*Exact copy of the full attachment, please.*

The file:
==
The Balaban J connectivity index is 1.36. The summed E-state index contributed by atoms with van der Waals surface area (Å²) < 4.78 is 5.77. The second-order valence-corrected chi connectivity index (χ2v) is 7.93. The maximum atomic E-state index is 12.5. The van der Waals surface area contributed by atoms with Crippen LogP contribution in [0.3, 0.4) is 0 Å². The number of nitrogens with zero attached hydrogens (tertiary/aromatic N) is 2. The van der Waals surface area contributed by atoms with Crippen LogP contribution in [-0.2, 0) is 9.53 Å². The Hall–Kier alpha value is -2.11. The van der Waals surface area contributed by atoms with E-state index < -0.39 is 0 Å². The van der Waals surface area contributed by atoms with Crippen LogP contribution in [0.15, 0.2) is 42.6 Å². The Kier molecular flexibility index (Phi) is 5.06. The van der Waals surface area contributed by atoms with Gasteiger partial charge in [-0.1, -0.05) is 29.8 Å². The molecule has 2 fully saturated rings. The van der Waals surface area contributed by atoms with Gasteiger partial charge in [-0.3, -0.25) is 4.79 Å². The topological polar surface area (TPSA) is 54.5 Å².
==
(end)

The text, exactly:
The Balaban J connectivity index is 1.36. The summed E-state index contributed by atoms with van der Waals surface area (Å²) < 4.78 is 5.77. The second-order valence-corrected chi connectivity index (χ2v) is 7.93. The maximum atomic E-state index is 12.5. The van der Waals surface area contributed by atoms with Crippen LogP contribution in [0.3, 0.4) is 0 Å². The number of nitrogens with zero attached hydrogens (tertiary/aromatic N) is 2. The van der Waals surface area contributed by atoms with Crippen LogP contribution in [-0.2, 0) is 9.53 Å². The Hall–Kier alpha value is -2.11. The van der Waals surface area contributed by atoms with E-state index < -0.39 is 0 Å². The van der Waals surface area contributed by atoms with Crippen LogP contribution in [0.15, 0.2) is 42.6 Å². The Kier molecular flexibility index (Phi) is 5.06. The van der Waals surface area contributed by atoms with Gasteiger partial charge in [-0.1, -0.05) is 29.8 Å². The molecule has 2 fully saturated rings. The van der Waals surface area contributed by atoms with Gasteiger partial charge in [-0.3, -0.25) is 4.79 Å². The topological polar surface area (TPSA) is 54.5 Å².